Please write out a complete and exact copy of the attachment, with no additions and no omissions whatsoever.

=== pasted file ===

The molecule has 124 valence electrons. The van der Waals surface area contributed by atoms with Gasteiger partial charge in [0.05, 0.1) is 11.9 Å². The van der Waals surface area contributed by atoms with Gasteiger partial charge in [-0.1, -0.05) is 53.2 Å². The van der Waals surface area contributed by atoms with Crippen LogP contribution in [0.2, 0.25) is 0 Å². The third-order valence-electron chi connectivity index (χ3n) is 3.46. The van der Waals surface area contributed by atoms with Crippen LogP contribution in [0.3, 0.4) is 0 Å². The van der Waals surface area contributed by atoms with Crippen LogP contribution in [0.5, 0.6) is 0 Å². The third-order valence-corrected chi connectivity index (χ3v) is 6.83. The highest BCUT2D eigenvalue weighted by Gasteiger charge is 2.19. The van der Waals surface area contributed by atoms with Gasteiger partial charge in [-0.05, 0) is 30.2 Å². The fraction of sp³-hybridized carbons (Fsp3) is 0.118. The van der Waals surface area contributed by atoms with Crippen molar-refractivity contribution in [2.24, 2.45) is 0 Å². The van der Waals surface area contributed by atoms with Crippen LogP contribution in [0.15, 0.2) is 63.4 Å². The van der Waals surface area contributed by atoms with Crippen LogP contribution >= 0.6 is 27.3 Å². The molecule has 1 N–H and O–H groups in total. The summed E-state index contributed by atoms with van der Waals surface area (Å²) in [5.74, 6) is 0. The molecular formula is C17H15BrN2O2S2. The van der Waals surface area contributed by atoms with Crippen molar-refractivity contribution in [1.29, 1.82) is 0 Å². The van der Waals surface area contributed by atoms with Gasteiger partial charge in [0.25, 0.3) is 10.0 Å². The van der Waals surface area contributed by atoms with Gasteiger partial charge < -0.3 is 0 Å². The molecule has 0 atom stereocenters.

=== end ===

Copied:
The molecule has 124 valence electrons. The van der Waals surface area contributed by atoms with Gasteiger partial charge in [0.05, 0.1) is 11.9 Å². The van der Waals surface area contributed by atoms with Gasteiger partial charge in [-0.1, -0.05) is 53.2 Å². The van der Waals surface area contributed by atoms with Crippen LogP contribution in [0.2, 0.25) is 0 Å². The third-order valence-electron chi connectivity index (χ3n) is 3.46. The van der Waals surface area contributed by atoms with Crippen LogP contribution in [0.3, 0.4) is 0 Å². The van der Waals surface area contributed by atoms with Crippen LogP contribution in [0.5, 0.6) is 0 Å². The third-order valence-corrected chi connectivity index (χ3v) is 6.83. The highest BCUT2D eigenvalue weighted by Gasteiger charge is 2.19. The van der Waals surface area contributed by atoms with Gasteiger partial charge in [-0.05, 0) is 30.2 Å². The fraction of sp³-hybridized carbons (Fsp3) is 0.118. The van der Waals surface area contributed by atoms with Crippen molar-refractivity contribution in [2.24, 2.45) is 0 Å². The van der Waals surface area contributed by atoms with Crippen LogP contribution in [0.15, 0.2) is 63.4 Å². The van der Waals surface area contributed by atoms with Crippen LogP contribution >= 0.6 is 27.3 Å². The molecule has 1 N–H and O–H groups in total. The summed E-state index contributed by atoms with van der Waals surface area (Å²) in [5.74, 6) is 0. The molecular formula is C17H15BrN2O2S2. The van der Waals surface area contributed by atoms with Crippen molar-refractivity contribution in [1.29, 1.82) is 0 Å². The van der Waals surface area contributed by atoms with Gasteiger partial charge in [0.25, 0.3) is 10.0 Å². The van der Waals surface area contributed by atoms with Gasteiger partial charge < -0.3 is 0 Å². The molecule has 0 atom stereocenters.